Welcome to the Central Coast Flute Circle

The Native American Style Flute

Playing the Native American Style Flute can be a richly satisfying experience.  Its sound has a haunting, spiritual quality that brings one into the moment, opens the heart and connects the player and listener to the Earth.   At the same time, it is a musical instrument that can be used to play blues, jazz or even rock and roll.

The oldest flutes known at present, found in a cave in what is now southwestern Germany in 2008, have been dated to be over 35,000 years old, placing their origin well into the last ice age.  They were made from the hollow wing bones of the Griffon vulture.  Flutes found in a cave nearby were made from mammoth tusk ivory and the bones of mute swans.

Early flutes in the Americas were rim-blown; the sound was made by blowing air into the rim of a tube as the man in the picture is doing.

The Native American Flute developed in the 1800's after contact with Europeans.  It is thought that it may have been developed by native people who built organ pipes, or developed perhaps by similarity to the European recorder since the method of making a sound is similar in both cases.  Others think it grew out of a natural progression in making reed or bamboo flutes.  The Native American Flute is commonly referred to as a courting flute as legend has it that it was used by young men to woo.   With the suppression of all native culture in the early 1900's native music including the flute was nearly lost.   After 1940 there was a resurgence of interest in the instrument and researchers began making replicas.  In the 1980's Michael Graham Allen began making flutes with the standard minor pentatonic scale that we now associate with the Native American Flute.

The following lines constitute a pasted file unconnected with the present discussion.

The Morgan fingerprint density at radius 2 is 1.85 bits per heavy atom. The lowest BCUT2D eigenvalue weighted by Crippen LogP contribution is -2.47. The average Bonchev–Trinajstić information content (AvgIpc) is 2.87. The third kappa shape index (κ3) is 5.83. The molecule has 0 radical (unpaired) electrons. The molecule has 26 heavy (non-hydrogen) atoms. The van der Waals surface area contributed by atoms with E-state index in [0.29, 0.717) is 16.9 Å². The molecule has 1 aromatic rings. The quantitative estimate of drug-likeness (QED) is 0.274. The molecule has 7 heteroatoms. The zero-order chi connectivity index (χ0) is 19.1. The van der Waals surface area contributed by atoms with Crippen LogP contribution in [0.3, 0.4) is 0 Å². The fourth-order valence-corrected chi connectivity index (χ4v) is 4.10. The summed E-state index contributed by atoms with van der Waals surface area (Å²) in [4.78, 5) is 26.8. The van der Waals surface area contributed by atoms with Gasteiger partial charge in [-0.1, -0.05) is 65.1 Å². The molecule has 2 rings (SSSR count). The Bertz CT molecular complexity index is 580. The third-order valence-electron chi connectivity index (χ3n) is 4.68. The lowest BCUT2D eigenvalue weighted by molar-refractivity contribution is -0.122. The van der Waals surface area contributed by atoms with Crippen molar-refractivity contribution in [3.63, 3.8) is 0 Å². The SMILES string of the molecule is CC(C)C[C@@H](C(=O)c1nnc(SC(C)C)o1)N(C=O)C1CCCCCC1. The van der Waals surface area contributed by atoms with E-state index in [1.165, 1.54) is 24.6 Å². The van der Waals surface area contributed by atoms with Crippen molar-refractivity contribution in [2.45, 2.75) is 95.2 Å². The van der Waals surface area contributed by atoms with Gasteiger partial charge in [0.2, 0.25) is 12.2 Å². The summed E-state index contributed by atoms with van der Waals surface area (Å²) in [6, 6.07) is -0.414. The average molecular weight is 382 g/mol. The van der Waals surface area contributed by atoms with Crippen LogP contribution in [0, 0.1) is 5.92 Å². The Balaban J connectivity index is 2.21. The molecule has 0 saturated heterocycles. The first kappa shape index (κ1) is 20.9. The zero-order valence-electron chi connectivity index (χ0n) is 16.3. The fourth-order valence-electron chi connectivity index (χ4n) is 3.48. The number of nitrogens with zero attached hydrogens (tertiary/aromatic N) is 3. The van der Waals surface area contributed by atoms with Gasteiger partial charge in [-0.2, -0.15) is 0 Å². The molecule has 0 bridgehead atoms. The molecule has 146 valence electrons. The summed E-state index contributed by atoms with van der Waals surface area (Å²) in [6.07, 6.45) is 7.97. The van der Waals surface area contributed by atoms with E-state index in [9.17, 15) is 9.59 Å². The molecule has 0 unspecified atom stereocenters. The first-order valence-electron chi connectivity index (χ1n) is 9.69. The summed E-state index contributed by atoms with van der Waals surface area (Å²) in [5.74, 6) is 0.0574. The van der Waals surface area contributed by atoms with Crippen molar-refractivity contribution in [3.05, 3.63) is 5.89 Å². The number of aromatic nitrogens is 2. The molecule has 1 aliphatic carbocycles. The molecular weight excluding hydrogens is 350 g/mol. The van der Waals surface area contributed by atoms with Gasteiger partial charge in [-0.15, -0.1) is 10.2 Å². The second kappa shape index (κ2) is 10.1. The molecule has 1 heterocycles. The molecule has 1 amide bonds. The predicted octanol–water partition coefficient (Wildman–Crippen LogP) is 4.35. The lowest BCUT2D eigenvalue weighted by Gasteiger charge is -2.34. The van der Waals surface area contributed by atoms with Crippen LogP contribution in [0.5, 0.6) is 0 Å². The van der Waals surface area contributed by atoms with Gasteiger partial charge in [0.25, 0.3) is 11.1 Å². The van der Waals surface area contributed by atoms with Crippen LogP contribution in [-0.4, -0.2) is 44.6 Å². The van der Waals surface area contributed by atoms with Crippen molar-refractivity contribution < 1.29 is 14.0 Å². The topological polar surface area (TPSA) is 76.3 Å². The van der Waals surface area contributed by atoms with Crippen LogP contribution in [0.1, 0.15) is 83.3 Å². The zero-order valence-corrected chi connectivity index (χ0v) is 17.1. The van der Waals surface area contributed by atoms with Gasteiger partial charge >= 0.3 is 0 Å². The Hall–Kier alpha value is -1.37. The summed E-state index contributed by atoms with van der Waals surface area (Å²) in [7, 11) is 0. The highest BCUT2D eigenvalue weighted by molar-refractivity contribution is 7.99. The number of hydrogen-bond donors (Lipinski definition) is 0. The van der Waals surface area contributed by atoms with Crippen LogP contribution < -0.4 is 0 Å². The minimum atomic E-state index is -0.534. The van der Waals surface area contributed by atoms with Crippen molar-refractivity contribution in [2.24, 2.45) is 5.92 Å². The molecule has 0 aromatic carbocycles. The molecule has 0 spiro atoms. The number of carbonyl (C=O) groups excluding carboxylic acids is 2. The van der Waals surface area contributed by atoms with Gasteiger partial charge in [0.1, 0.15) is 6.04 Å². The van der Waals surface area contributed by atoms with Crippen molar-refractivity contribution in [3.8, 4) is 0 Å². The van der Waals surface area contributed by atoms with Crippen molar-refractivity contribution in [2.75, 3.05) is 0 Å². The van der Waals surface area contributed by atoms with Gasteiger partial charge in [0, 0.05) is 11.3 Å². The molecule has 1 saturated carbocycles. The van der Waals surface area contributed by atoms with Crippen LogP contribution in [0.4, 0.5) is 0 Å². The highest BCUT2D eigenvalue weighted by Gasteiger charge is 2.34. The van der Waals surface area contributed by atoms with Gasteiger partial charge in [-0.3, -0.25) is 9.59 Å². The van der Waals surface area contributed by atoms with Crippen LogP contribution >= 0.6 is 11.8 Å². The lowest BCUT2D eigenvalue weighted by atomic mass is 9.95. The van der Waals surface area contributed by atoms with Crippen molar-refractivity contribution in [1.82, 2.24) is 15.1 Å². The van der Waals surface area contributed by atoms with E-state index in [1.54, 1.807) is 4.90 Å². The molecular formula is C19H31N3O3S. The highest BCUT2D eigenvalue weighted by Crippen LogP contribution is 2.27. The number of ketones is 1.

We are extremely grateful to all of those who came before us for bringing us the music and such great joy.

What do we do?

Our flute circles meet monthly in Santa Barbara (3rd Friday) and San Luis Obispo (2nd Thursday), California

Flute circles meet to make music together, learn from each other, teach newcomers, serve the community with music, and have a good time.  

Newcomers are always welcome!!  You don't need to own a flute or know how to play one.  An open heart is all it takes.

Our event calendar is here: Flute Circle Event Calendar and you can contact us here: Contact Us

Spread the music!